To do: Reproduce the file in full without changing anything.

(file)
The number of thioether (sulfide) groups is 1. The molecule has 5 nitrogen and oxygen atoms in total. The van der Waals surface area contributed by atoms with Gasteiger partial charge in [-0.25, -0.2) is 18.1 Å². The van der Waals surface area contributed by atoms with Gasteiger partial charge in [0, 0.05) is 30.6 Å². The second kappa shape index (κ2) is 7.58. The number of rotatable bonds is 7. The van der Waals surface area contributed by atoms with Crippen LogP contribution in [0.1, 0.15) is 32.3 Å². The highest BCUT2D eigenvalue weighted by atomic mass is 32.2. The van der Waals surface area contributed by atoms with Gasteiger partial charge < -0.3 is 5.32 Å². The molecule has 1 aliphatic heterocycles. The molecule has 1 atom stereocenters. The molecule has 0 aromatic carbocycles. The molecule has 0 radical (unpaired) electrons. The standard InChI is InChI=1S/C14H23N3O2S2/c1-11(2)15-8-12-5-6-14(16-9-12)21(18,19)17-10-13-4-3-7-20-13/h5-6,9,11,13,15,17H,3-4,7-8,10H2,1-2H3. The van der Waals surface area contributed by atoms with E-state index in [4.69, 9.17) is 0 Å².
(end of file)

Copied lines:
The number of thioether (sulfide) groups is 1. The molecule has 5 nitrogen and oxygen atoms in total. The van der Waals surface area contributed by atoms with Gasteiger partial charge in [-0.25, -0.2) is 18.1 Å². The van der Waals surface area contributed by atoms with Gasteiger partial charge in [0, 0.05) is 30.6 Å². The second kappa shape index (κ2) is 7.58. The number of rotatable bonds is 7. The van der Waals surface area contributed by atoms with Crippen LogP contribution in [0.1, 0.15) is 32.3 Å². The highest BCUT2D eigenvalue weighted by atomic mass is 32.2. The van der Waals surface area contributed by atoms with Gasteiger partial charge < -0.3 is 5.32 Å². The molecule has 1 aliphatic heterocycles. The molecule has 1 atom stereocenters. The molecule has 0 aromatic carbocycles. The molecule has 0 radical (unpaired) electrons. The standard InChI is InChI=1S/C14H23N3O2S2/c1-11(2)15-8-12-5-6-14(16-9-12)21(18,19)17-10-13-4-3-7-20-13/h5-6,9,11,13,15,17H,3-4,7-8,10H2,1-2H3. The van der Waals surface area contributed by atoms with E-state index in [4.69, 9.17) is 0 Å².